Downy Yellow False Foxglove is a perennial found in dry, oak forests. I spotted this plant today (July 13) on a Forest Service road near Poverty Creek/Pandapas Pond Recreation Area.
As the name implies, the stems and leaves of this native are covered in downy hair. The leaves are opposite and quite varied in shape. The lower leaves sometimes have lobes or teeth, while the upper leaves are ovate to lanceolate. The leaf margins may be entire or serrate.
At first glance, the shape of the flowers might remind you of garden foxglove. The flowers are bilaterally symmetrical, with five long petals that are fused into a tubular corolla with five spreading lobes. Each flower is one to two inches long, and they occur in a terminal cluster at the top of a stem. Flowers tend to open in the morning and close in the afternoon.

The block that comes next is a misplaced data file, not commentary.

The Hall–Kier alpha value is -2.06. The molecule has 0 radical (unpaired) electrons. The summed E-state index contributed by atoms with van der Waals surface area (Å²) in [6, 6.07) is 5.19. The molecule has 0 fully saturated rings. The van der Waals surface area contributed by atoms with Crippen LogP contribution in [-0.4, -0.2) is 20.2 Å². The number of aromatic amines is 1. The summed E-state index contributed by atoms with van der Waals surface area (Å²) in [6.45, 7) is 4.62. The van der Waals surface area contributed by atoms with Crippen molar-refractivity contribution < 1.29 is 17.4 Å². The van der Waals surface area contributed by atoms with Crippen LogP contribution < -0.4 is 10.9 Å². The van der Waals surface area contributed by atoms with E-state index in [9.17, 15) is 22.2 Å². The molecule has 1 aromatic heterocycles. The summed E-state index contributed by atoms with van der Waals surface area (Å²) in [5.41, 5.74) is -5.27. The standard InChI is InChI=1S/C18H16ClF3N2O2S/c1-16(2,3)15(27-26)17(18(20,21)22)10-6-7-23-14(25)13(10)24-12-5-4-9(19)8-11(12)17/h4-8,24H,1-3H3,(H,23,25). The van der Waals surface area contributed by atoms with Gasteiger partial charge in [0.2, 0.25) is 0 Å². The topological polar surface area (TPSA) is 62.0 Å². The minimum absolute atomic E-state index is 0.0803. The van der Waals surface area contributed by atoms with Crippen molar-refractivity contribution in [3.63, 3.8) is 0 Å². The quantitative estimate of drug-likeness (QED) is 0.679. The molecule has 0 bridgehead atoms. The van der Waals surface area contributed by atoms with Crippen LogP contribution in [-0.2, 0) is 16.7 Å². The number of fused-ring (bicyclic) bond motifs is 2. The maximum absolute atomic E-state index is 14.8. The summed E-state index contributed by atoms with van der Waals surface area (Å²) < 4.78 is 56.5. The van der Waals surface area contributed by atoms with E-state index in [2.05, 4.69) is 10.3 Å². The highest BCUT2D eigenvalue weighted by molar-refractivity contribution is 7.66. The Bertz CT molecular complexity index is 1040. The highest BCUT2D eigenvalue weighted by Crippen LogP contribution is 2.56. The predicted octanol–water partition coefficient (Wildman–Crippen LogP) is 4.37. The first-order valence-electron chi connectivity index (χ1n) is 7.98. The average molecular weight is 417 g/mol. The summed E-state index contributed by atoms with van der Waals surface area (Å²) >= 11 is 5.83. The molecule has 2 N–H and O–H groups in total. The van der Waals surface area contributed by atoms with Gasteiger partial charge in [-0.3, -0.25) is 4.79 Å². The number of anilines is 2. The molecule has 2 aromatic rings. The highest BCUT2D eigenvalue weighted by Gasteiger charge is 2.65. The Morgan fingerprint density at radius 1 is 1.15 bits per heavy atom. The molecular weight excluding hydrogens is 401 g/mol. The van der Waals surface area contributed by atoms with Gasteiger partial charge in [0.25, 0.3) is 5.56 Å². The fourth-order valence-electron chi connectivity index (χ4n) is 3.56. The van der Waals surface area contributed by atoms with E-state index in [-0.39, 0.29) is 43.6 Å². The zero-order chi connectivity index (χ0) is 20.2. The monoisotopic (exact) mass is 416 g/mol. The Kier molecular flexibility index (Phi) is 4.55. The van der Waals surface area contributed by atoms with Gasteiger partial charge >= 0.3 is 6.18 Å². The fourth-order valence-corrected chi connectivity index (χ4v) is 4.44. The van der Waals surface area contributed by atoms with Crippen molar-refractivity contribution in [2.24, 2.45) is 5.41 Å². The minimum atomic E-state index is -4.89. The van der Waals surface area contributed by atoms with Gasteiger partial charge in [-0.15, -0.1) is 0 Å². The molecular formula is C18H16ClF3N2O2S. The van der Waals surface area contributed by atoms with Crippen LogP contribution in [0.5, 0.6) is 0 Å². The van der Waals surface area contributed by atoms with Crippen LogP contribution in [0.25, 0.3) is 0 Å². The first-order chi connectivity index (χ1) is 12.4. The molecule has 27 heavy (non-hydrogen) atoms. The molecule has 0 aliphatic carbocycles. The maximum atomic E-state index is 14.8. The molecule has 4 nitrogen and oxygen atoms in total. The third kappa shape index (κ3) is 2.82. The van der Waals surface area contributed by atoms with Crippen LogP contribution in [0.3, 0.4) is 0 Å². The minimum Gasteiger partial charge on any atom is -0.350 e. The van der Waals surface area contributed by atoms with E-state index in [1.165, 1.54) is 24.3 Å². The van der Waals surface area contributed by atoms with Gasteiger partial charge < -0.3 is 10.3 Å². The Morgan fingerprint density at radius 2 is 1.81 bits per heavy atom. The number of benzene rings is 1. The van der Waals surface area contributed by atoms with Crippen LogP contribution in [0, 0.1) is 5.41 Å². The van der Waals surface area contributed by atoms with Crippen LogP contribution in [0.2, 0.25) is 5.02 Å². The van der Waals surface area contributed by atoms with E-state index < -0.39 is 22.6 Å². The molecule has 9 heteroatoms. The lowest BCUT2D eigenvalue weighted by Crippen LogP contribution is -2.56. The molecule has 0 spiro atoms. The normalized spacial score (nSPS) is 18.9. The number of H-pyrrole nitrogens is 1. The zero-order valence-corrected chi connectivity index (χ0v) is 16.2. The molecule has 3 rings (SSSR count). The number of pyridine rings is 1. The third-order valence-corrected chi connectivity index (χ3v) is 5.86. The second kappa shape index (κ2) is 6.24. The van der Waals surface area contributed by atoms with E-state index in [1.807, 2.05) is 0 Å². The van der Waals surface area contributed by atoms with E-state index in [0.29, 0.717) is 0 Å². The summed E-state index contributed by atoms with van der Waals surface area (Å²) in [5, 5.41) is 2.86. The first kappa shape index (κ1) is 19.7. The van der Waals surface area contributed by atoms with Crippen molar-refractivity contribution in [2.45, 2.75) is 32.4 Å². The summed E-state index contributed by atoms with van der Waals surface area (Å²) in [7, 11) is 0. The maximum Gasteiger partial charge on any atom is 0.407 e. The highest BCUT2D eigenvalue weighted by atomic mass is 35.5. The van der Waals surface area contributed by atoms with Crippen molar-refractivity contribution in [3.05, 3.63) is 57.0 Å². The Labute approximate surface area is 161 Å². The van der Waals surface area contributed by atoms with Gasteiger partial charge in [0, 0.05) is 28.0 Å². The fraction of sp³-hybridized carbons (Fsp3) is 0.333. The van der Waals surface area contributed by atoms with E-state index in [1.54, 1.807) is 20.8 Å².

Bloom time for Downy Yellow False Foxglove is summer (July-August) along the eastern half of the United States. Other common names include False Foxglove and Downy Oak Leach. The latter name (leach) refers to the fact that this plant is hemiparasitic on oak trees. Although it is clearly photosynthetic, it derives some of its nutrients from the roots of white oaks.